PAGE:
If you follow any of the DFS operators' Twitter feeds, you'll see a fair amount of advocacy in with the typical mix of ticket giveaways, silly GIFs and draft advice columns. The sites are attempting to mobilize players to show just how popular the game is. There was even a rally outside Schneiderman's office in New York City that drew roughly 300 people, though the best estimates of the journalists in attendance indicate that roughly 75% of the protestors were in fact DFS employees.
Poker sites attempted to do the same 10 years ago. The problem is, hobbyists don't care enough to do much more than sign an online petition. The only people who are going to really be motivated to do anything about a possible ban are the people who stand to lose the most. Those people, whether they be employees of the operator or regular winners on the site, aren't going to be seen as sympathetic characters by politicians when compared to the stories anti-gambling forces tell of bankruptcy, lost families and ruined lives.
Neither of these groups represent the typical experience for the vast majority of players, but that vast majority won't be seen or heard from in the debate.
1. It won't go away entirely
Poker hasn't disappeared online in the United States. You can still play for real money at offshore sites like Bovada (though the number of people doing so represents a fraction of the pre-Black Friday player pool); for Bitcoin at SwCPoker; and if you live in New Jersey, Delaware or Nevada, at state-regulated sites like WSOP.com. No doubt more states will be coming online in the near future.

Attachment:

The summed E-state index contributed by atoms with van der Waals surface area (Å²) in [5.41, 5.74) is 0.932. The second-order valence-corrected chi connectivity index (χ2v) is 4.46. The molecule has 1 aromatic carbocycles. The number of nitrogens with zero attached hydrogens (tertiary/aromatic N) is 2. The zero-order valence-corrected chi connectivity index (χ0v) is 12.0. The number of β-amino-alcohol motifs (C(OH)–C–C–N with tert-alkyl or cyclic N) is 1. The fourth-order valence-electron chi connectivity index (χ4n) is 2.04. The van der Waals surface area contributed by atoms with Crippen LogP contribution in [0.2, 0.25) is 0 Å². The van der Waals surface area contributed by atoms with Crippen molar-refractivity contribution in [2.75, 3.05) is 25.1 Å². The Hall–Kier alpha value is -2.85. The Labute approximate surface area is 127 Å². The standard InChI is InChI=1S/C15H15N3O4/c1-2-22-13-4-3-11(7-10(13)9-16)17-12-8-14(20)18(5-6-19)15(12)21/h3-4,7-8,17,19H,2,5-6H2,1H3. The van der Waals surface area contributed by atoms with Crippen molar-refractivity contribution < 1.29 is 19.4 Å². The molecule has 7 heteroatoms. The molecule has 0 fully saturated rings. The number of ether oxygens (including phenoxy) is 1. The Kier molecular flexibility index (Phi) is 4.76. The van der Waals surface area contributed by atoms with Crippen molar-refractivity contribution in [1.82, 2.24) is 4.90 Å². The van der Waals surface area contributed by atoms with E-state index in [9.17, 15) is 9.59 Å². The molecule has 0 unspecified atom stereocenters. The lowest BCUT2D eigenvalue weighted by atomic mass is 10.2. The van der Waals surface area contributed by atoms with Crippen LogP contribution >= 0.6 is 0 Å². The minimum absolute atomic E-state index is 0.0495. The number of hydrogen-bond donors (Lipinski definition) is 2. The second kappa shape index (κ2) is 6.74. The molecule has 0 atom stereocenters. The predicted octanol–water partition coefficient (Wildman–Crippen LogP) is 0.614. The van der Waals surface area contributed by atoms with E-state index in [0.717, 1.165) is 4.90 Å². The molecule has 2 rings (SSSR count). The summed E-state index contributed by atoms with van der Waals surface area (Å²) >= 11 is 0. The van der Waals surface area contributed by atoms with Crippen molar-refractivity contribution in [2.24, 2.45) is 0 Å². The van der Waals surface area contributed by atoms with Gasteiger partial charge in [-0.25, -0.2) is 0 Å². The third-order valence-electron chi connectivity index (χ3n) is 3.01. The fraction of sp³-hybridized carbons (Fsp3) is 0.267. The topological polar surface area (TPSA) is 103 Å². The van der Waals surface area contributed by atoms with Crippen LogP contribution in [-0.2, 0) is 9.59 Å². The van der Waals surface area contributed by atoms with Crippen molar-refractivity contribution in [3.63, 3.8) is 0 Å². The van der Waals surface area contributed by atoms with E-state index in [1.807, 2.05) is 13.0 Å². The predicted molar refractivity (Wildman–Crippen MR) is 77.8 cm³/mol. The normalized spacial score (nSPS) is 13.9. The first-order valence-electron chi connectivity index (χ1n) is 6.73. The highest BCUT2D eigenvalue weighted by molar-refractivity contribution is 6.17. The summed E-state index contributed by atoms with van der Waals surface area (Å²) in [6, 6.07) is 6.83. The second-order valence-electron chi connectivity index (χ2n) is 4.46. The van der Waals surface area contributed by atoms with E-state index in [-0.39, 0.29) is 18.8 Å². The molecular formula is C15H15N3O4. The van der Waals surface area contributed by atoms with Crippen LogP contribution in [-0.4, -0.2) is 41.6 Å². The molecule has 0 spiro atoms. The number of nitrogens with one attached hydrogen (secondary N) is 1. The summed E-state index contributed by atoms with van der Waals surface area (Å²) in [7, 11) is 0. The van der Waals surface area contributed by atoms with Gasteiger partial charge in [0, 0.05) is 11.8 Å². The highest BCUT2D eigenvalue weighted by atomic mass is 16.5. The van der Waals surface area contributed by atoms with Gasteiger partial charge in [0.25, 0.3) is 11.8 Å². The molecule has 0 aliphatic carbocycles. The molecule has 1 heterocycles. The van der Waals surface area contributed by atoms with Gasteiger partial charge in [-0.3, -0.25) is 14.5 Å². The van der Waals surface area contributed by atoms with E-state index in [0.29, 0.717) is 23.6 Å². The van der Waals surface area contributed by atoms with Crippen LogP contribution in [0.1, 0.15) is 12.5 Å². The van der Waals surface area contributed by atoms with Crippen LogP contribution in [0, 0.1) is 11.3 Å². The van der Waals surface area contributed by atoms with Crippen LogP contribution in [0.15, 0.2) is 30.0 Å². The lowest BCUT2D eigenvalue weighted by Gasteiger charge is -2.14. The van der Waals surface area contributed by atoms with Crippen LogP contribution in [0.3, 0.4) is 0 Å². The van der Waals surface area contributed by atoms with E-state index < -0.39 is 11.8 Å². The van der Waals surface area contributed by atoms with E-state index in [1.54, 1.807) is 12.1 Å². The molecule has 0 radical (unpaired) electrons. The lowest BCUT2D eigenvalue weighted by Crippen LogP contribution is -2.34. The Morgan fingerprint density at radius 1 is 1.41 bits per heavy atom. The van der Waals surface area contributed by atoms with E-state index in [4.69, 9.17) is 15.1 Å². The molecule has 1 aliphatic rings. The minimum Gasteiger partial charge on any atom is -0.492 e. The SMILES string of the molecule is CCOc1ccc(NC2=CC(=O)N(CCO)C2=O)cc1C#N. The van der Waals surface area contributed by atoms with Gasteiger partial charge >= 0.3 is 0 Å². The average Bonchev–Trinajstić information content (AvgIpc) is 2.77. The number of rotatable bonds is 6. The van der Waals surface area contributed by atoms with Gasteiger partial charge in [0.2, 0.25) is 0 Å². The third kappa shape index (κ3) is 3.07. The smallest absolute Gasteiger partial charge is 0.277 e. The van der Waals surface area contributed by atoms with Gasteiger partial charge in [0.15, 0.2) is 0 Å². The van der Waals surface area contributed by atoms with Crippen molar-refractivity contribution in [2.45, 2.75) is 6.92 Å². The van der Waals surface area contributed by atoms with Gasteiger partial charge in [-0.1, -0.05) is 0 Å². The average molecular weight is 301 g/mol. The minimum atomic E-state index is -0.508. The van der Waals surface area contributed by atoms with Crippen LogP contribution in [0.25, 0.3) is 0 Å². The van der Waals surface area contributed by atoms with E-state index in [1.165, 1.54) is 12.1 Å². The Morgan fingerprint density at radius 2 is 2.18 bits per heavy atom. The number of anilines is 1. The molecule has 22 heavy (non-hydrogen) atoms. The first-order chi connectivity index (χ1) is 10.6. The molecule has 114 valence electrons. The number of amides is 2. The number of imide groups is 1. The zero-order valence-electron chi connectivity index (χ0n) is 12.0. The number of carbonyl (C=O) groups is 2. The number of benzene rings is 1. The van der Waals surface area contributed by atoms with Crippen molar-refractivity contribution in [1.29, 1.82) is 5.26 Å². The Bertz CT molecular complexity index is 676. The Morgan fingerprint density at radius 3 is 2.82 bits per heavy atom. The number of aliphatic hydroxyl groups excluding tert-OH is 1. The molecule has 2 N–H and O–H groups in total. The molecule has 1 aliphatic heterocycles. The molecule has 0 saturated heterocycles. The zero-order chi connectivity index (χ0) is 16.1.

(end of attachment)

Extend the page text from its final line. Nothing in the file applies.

No matter what happens on the legal level, DFS is too big to fold entirely. Nevada left the door open to DFS operators to offer games in the Silver State, as long as they obtain a license. Brick-and-mortar operators may choose to fill the void, if DraftKings and FanDuel are prevented from offering their games in specific states, or even nationwide.
But even if players aren't allowed to bet money on DFS contests, the game will still exist, and prizes will still be given away. There won't be $1 million winners, but there's value in keeping your fan base interested in all the games, no matter how bad they might be. Professional sports leagues have seen huge increases in fan engagement thanks to the DFS industry, and they won't want to see that end. If, as recent reports indicate, Major League Baseball "bails" on its agreement with DraftKings, I expect that by the time the 2016 season starts, the league will have some sort of DFS sweepstakes available for fans to play on MLB.com.